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I have a question about union in C Language. The variables declared in a union will share the same memory, ok, I understand. for example,

union student {
   int i;
   int j;
}x;

how could we access the i and j? if we have: x.i = 1; and then we printf("%d",j); what will happen? compiler error? Ok then what about the following case:

union student {
       int i;
       float j;
    }x;

if we assign x.i = 2; what is the value of x.j?

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1  
No, it won't compile unless you meant print("%s", x.j); –  Federico Culloca Apr 30 '11 at 14:42
1  
@ratzip Why not you try this your self? :) –  fardjad Apr 30 '11 at 14:42
1  
@fardjad, I tried, but I can not figure it out how union works! –  user707549 Apr 30 '11 at 14:52
1  
@fardjad: With a language with as many pitfalls as C, learning the limits and semantics of the language by experimentation is not a good approach. –  Oliver Charlesworth Apr 30 '11 at 15:02
    
@ratzip, my answer addresses your update as well. To some extent, I will update now with more detail. –  Chris Taylor Apr 30 '11 at 15:03

3 Answers 3

up vote 7 down vote accepted

Assuming you use

printf("%d", x.j); 

You will see the same value you assigned to x.i, since both variables occupy the same area of memory. It would not be typical to make both variables of the same type like you have done. More typically you would do this so that you can view the same data but as different data types.

Imagine for example that you wanted to treat a double both as a double and at times directly access the bits (1s and 0s) that represent the double, you would do that with the following union.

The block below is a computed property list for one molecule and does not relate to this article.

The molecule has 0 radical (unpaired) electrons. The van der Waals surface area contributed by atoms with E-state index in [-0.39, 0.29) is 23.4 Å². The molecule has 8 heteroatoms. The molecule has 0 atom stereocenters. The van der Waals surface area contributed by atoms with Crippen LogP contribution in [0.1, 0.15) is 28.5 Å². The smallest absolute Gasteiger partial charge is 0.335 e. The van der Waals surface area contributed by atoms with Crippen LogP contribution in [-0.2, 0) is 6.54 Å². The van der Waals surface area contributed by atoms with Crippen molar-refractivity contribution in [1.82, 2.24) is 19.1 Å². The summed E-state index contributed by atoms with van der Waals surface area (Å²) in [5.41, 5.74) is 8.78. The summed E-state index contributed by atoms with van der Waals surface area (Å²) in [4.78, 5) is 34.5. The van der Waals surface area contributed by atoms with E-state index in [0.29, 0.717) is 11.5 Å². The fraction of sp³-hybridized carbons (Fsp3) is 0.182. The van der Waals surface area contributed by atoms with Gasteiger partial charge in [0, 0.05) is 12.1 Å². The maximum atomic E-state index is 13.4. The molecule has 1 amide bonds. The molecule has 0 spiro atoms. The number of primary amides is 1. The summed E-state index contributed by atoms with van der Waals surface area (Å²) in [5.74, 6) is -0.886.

union DoubleData
{
    double d;
    char b[8];
} x;

Now you can assign/access the double directly through the d member or manipulate the same value through the 8 bytes that represent the double in memory.

Using your recent update to the question,

union student 
{       
  int i;
  float j;    
}x;

Lets make an assumption about your platform, an int is 4 bytes and a float is 4 bytes. In this case when you access x.j you will manipulate and treat the 4 bytes as a double, when you access x.i you will manipulate and treat the 4 bytes as an integer.

So both variables are overlaid in the same memory area, but what will differ is how you interpret the bit pattern in that memory area. Keep in mind that any 4 byte bit pattern is a valid int, BUT not any 4 byte bit pattern is a valid float.

Lets make another assumption about your platform, and int is 2 bytes and a float is 4 bytes. In this case when you access x.i you will only be manipulating half of the bit pattern that is overlaid by the float, because x.i in this case would only partially overlay x.j since x.j covers more bytes.

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1  
And be careful because whether this is safe depends on the implementation; it is, in fact, UB in the language. –  Lightness Races in Orbit Apr 30 '11 at 14:58
    
You forgot trailing 'f': printf("%d", x.j); –  user2431763 Mar 9 at 11:32
    
user2431763 - Fixed, thanks. –  Chris Taylor Mar 9 at 20:02

Both i and j will be sharing the same memory so whatever you assign to one will be available in other member as well.

x.i  = 1;
// x.j = 1
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This is "undefined behaviour".

You may not write to i and then read from j. You can only "use" one of the elements at a time.

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Sometimes you need to use implementation specific details. Just because it is not portable C does not mean it should be cast into the outer darkness. –  David Heffernan Apr 30 '11 at 14:55
    
@David: I've love to see a "need" to write to an int in a union and read from a different int in the same union. –  Lightness Races in Orbit Apr 30 '11 at 14:57
1  
There's no need. Sometimes it's just convenient. Don't worry, I'm just waging my own personal battle in defence of implementation specific, non-portable C. ;-) –  David Heffernan Apr 30 '11 at 14:58

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